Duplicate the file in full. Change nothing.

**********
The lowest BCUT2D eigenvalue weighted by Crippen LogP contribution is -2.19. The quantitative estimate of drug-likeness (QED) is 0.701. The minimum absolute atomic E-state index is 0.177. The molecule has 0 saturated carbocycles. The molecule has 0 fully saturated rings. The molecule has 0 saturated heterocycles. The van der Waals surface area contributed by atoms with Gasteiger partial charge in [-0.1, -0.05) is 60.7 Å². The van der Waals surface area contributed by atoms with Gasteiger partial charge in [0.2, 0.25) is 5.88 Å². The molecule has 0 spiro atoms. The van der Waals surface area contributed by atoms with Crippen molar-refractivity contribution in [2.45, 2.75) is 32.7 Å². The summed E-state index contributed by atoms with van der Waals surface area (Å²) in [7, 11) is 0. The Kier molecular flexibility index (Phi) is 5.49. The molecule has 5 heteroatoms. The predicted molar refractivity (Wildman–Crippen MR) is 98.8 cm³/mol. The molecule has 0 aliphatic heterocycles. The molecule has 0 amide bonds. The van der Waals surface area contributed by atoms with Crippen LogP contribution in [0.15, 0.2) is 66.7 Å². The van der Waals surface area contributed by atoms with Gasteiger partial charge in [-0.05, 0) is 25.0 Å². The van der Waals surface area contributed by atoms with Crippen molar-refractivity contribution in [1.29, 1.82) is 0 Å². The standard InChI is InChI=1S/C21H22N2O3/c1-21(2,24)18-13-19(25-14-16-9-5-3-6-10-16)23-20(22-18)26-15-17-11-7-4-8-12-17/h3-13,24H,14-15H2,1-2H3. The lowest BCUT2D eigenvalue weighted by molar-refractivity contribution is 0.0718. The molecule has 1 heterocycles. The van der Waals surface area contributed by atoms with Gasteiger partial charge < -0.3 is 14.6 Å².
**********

The lowest BCUT2D eigenvalue weighted by Crippen LogP contribution is -2.19. The quantitative estimate of drug-likeness (QED) is 0.701. The minimum absolute atomic E-state index is 0.177. The molecule has 0 saturated carbocycles. The molecule has 0 fully saturated rings. The molecule has 0 saturated heterocycles. The van der Waals surface area contributed by atoms with Gasteiger partial charge in [-0.1, -0.05) is 60.7 Å². The van der Waals surface area contributed by atoms with Gasteiger partial charge in [0.2, 0.25) is 5.88 Å². The molecule has 0 spiro atoms. The van der Waals surface area contributed by atoms with Crippen molar-refractivity contribution in [2.45, 2.75) is 32.7 Å². The summed E-state index contributed by atoms with van der Waals surface area (Å²) in [7, 11) is 0. The Kier molecular flexibility index (Phi) is 5.49. The molecule has 5 heteroatoms. The predicted molar refractivity (Wildman–Crippen MR) is 98.8 cm³/mol. The molecule has 0 aliphatic heterocycles. The molecule has 0 amide bonds. The van der Waals surface area contributed by atoms with Crippen LogP contribution in [0.15, 0.2) is 66.7 Å². The van der Waals surface area contributed by atoms with Gasteiger partial charge in [-0.05, 0) is 25.0 Å². The van der Waals surface area contributed by atoms with Crippen molar-refractivity contribution in [1.29, 1.82) is 0 Å². The standard InChI is InChI=1S/C21H22N2O3/c1-21(2,24)18-13-19(25-14-16-9-5-3-6-10-16)23-20(22-18)26-15-17-11-7-4-8-12-17/h3-13,24H,14-15H2,1-2H3. The lowest BCUT2D eigenvalue weighted by molar-refractivity contribution is 0.0718. The molecule has 1 heterocycles. The van der Waals surface area contributed by atoms with Gasteiger partial charge < -0.3 is 14.6 Å².